Simultaneously amusing and intriguing are reports that Fred Dalton Thompson--former US Senator and currently District Attorney of New York County on Law and Order--is contemplating a run for the Republican nomination for president in 2008.
Setting aside for the moment any discussion of his viability as a candidate, I was struck by a quotation in The Politico in re Thompson:
A friend who’s close to Thompson from his Senate days called an ’08 campaign “a distinct possibility,” and said the lawyer-turned-actor would run as “a likable conservative” and “a consensus conservative.”
Not entirely sure what a "consensus conservative" might be, but I was more intrigued by "likable conservative." I was reminded of George W. Bush characterizing himself as a "compassionate conservative" back when he was pursuing the GOP nomination in 2000. It seemed to me then, and does still, that he stuck the adjective in there as a tacit acknowledgment of what I have always believed to be the fact that conservative are not, in the main, compassionate. Indeed, if conservative were noted for being compassionate people, there would have been no reason for Bush to have gone out of his way to paint himself a compassionate conservative.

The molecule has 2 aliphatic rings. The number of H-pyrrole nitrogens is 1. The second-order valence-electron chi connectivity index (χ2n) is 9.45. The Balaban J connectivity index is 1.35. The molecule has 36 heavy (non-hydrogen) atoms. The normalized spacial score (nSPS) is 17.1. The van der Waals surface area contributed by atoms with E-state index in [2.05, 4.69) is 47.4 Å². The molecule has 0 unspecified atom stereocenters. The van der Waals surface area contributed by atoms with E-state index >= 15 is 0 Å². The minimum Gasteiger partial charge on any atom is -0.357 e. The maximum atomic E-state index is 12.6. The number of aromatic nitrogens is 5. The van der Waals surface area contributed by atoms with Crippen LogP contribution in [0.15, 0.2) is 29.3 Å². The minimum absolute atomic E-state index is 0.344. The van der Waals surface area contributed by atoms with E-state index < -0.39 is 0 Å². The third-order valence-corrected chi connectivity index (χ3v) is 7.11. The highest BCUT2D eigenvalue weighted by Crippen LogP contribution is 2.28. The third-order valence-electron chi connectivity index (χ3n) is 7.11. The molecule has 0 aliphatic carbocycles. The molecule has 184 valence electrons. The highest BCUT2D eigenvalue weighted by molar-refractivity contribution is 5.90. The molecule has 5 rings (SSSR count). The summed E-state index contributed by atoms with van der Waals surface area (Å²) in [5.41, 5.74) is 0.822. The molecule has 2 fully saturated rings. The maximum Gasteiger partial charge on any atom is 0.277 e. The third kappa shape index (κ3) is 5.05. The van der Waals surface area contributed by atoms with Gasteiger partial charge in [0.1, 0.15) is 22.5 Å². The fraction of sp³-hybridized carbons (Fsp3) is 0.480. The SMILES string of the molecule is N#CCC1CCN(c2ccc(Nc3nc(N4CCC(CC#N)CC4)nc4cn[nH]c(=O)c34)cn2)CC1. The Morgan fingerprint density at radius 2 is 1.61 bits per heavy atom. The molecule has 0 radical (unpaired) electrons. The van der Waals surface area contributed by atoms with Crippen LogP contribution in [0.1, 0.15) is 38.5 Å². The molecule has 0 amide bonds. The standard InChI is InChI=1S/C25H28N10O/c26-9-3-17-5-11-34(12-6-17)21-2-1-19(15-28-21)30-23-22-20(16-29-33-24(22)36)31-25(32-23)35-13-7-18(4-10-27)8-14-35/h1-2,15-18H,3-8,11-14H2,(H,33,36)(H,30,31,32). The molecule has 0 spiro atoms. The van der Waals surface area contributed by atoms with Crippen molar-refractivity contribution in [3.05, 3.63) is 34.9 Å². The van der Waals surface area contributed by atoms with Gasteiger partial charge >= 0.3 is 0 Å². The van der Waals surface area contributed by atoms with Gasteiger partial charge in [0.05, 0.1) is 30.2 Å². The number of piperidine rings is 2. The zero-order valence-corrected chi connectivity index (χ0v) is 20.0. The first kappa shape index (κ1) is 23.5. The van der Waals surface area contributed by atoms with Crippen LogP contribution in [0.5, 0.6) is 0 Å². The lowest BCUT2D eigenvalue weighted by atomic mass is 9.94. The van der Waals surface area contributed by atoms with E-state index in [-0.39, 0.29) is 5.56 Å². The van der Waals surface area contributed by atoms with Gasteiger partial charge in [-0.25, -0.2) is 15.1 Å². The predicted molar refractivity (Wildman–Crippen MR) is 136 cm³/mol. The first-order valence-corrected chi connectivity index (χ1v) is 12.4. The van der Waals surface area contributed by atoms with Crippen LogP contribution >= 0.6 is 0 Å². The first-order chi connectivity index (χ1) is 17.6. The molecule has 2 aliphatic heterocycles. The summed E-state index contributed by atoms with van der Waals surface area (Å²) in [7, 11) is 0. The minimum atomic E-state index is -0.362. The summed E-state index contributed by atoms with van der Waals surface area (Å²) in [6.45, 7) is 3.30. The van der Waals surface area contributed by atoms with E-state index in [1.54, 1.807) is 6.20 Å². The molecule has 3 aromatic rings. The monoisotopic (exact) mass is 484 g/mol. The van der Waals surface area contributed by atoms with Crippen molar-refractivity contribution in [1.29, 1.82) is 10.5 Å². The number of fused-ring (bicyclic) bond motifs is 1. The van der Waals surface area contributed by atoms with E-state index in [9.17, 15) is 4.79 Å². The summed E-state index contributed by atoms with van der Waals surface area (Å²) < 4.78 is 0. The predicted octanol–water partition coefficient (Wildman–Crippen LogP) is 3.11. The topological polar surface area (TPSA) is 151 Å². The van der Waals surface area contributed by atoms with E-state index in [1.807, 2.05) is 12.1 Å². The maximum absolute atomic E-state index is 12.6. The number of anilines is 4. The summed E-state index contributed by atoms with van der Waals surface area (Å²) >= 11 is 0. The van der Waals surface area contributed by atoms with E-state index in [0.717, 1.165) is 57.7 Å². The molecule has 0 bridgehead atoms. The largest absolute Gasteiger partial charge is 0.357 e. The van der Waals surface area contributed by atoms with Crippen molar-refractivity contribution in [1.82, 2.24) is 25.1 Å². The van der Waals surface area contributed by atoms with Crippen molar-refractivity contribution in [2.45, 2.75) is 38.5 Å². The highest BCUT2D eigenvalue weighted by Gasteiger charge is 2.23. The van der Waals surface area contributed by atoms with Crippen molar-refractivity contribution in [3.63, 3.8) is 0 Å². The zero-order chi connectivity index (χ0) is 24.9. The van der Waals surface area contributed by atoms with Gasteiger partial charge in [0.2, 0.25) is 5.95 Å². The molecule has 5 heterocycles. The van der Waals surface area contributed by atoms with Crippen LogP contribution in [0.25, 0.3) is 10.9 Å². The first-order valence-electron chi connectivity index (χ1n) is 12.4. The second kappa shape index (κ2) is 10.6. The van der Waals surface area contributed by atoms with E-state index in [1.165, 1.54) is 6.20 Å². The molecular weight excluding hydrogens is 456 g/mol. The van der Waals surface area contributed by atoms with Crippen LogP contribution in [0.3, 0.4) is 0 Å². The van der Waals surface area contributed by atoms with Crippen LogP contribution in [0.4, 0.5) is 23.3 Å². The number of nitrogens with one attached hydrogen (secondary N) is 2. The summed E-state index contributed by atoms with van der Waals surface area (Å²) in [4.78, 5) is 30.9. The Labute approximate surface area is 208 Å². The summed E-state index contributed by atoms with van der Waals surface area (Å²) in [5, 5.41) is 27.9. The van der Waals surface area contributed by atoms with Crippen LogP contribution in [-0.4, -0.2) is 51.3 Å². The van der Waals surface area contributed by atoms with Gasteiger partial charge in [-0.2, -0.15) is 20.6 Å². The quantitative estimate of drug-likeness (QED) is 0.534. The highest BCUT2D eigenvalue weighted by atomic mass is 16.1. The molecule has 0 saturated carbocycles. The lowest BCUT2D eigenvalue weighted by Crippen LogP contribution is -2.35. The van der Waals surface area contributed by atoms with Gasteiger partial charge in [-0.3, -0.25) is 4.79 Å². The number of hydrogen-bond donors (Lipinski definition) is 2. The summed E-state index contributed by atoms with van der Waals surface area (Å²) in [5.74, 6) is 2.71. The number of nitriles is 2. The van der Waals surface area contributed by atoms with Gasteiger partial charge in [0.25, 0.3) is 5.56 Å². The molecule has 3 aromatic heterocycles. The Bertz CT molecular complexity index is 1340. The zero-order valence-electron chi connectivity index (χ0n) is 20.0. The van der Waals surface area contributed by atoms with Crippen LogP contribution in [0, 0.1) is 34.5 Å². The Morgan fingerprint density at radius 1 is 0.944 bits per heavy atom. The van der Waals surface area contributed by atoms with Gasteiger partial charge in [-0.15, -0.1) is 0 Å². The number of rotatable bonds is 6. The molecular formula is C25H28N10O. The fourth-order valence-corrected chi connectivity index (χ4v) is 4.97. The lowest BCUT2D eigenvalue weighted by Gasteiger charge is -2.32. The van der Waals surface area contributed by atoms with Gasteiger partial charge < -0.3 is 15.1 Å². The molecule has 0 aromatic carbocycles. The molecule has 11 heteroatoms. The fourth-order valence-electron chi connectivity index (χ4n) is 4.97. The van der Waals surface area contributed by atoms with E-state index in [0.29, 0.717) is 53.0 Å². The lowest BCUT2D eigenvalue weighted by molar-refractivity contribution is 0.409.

It is much the same as my describing myself as a liberal Catholic. Were I not a liberal, it would hardly be worth the trouble to put an adjective in front of "Catholic," since I think it a fair assumption these days to say that the majority of us are conservatives.
And so I give some thought to Thompson's "friend" making some effort to assure us that Thompson would be a "likable" conservative. It seems an admission that conservative, in general, are not likable, so we have to distinguish Thompson as a member of the minority of "likable" ones.
Perhaps, for all I know, he is "compassionate" as well. Time, I suppose, will tell.